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People v. Wilder
October 12, 2001
THE PEOPLE OF THE STATE OF ILLINOIS, PLAINTIFF-APPELLEE
ENOCH WILDER, DEFENDANT-APPELLANT
Appeal from the Circuit Court of Cook County. No. 96 CR 00265 Honorable Lawrence Fox, Judge Presiding
The opinion of the court was delivered by: Justice Greiman
Defendant Enoch Wilder (Wilder) was found guilty of first degree murder, armed robbery, and aggravated kidnaping after a jury trial. The court sentenced him to an aggregate 60-year sentence: 45 years for first degree murder, 15 years for armed robbery and 15 years for aggravated kidnaping, with the 15-year sentences concurrent to each other and consecutive to the 45-year sentence. Defendant filed a motion for a new trial and a motion to reconsider his sentence. Both motions were denied and this appeal followed. For the reasons that follow, we affirm in part and reverse in part. *fn1
Prior to the start of the voir dire, defense counsel advised the court that there had been difficulty in obtaining proper trial clothing for the 450-pound defendant. He stated that the defendant's brother had intended to purchase clothes for the defendant, but lacked the funds to do so. Defense counsel requested a 30-day continuance to enable the defendant to obtain presentable clothing for trial. The prosecutor then suggested that the investigators from the public defender's office could purchase clothing for the defendant. However, the judge noted that the case had been previously set for trial and that the clothing situation should have been resolved earlier. Accordingly, it denied defendant's motion. The defense attorney then responded that it was unconstitutional to have the defendant sit in front of a jury in a torn Department of Corrections outfit. The court reiterated that the clothing situation had not arisen unexpectedly and that it was something that defendant had over three years to resolve. The jury selection then began.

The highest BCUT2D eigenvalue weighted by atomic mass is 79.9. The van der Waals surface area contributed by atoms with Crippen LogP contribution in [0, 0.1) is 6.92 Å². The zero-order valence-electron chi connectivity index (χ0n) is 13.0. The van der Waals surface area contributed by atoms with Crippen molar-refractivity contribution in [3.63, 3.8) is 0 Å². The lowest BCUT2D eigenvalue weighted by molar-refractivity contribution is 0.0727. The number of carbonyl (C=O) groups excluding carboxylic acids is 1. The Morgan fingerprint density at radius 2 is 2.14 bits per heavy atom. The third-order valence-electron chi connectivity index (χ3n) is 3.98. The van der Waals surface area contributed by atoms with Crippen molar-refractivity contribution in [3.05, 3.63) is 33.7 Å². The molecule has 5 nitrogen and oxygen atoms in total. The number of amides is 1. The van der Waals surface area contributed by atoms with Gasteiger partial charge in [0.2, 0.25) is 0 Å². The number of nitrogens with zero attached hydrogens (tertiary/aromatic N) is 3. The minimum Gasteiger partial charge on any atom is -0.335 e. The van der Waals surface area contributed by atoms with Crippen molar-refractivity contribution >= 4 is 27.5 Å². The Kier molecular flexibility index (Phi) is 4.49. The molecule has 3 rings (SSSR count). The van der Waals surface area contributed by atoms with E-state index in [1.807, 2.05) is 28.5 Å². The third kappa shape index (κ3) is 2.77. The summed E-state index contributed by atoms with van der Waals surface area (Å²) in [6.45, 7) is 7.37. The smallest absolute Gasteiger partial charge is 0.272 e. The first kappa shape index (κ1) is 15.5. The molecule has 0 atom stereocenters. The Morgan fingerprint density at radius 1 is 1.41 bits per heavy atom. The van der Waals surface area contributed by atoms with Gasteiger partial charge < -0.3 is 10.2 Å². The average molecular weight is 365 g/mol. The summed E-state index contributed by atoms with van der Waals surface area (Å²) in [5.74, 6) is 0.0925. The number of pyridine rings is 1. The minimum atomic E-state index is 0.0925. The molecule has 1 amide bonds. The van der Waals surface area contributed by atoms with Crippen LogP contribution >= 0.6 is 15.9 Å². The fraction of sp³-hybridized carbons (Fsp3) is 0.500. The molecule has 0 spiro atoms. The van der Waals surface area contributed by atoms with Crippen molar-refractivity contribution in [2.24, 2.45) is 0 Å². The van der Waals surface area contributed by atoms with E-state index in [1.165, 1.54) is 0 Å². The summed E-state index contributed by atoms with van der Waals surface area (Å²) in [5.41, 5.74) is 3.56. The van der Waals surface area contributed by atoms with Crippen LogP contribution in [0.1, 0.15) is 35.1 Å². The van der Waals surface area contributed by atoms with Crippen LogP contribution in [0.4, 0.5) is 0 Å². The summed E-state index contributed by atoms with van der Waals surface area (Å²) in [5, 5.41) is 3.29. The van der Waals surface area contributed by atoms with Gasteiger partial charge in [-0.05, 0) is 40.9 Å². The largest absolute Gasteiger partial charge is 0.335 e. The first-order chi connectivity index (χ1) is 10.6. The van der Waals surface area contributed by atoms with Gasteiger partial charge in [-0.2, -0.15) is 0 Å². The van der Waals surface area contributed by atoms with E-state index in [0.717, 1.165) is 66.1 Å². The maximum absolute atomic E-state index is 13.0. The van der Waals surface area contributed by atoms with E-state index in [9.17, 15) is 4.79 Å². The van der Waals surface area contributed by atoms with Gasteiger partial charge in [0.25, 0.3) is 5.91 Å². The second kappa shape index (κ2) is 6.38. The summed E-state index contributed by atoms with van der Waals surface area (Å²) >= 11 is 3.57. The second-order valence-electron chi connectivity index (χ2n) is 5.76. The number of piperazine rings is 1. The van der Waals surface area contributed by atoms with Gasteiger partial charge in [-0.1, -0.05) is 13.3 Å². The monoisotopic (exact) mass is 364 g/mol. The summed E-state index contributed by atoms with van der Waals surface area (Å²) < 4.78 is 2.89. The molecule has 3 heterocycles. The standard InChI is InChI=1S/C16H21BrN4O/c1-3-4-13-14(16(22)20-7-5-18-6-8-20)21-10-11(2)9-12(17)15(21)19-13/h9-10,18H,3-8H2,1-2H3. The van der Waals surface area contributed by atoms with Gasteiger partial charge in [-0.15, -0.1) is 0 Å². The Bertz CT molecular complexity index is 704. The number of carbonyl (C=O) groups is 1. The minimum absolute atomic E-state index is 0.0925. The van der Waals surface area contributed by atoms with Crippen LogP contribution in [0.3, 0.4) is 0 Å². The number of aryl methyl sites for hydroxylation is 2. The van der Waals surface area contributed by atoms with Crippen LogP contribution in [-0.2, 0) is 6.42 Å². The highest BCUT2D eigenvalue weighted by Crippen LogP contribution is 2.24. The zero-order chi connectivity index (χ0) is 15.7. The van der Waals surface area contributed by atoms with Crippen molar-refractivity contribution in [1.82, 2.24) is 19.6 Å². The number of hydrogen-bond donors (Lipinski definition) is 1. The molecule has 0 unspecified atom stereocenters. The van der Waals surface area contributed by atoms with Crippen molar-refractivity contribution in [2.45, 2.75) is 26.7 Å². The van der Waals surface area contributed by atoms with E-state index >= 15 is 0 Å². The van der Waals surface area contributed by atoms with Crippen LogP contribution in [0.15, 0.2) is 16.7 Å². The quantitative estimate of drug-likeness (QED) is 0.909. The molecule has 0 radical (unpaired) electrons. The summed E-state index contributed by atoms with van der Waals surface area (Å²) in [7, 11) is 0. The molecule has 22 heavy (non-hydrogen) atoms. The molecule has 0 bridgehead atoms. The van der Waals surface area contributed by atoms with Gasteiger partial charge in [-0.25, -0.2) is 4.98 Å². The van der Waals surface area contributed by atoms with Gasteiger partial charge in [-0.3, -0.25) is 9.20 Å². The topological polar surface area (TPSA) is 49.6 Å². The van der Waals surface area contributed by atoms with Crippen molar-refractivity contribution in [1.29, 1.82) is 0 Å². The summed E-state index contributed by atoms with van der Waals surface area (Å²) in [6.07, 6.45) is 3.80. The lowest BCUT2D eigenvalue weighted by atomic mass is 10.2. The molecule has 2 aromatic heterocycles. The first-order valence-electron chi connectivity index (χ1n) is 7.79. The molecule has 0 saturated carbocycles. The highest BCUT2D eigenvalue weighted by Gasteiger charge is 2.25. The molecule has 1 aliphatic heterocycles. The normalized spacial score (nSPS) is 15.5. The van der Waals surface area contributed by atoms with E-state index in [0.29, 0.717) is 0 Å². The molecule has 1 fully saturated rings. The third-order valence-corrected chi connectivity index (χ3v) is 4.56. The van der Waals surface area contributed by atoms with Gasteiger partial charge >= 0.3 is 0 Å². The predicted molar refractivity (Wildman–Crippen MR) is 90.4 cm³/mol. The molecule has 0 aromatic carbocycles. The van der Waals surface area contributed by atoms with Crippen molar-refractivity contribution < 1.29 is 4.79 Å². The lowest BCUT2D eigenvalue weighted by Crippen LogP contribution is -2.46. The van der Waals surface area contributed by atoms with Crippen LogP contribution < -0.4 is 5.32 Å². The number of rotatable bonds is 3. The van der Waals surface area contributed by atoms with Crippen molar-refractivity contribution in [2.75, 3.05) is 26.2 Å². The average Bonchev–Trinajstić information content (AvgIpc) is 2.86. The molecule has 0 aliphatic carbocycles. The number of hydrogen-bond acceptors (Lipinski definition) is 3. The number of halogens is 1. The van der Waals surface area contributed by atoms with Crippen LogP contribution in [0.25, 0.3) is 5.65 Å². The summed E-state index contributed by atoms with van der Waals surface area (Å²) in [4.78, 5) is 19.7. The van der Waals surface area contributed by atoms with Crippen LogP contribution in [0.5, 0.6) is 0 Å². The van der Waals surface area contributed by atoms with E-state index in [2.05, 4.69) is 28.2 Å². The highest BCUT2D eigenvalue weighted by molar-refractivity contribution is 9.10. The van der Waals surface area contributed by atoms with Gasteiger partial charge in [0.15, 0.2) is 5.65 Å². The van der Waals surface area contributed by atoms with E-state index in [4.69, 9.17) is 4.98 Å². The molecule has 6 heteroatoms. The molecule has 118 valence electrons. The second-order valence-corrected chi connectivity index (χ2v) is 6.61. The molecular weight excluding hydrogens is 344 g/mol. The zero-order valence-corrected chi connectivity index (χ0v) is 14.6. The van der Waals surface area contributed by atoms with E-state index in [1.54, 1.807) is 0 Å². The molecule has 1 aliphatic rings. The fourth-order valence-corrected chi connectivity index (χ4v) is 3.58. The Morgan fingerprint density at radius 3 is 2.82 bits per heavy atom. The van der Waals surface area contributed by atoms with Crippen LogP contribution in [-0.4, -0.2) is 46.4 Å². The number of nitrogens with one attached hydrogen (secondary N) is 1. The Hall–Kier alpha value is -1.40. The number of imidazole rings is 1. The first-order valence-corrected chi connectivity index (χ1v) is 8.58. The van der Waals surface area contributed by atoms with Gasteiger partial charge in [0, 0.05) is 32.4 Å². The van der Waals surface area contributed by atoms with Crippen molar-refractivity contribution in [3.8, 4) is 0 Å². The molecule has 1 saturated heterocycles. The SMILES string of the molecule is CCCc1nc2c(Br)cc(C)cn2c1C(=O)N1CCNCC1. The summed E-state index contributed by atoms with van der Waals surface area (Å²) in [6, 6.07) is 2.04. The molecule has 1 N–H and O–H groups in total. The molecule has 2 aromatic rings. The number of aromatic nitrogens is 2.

At the conclusion of the voir dire, the defense objected that the defendant's mention of gang affiliation in his court-reported confession was prejudicial and inflammatory since the case did not involve gang membership. The confession given to Assistant State's Attorney Stephen DiNolfo read in pertinent part:
Q: And how long have you been a Vice Lord?
Q: Do you have a nickname?
Q: What is your nickname?
The statement then described defendant's activity on the night of November 3, 1995. During that recitation, DiNolfo directed the defendant's attention to the gang memberships of the other individuals who participated in the incident:
"Q: Do you know if Nose is in a gang?
A: Chief of Mafia Vice Lord.
A: He is Mafia Vice Lord.
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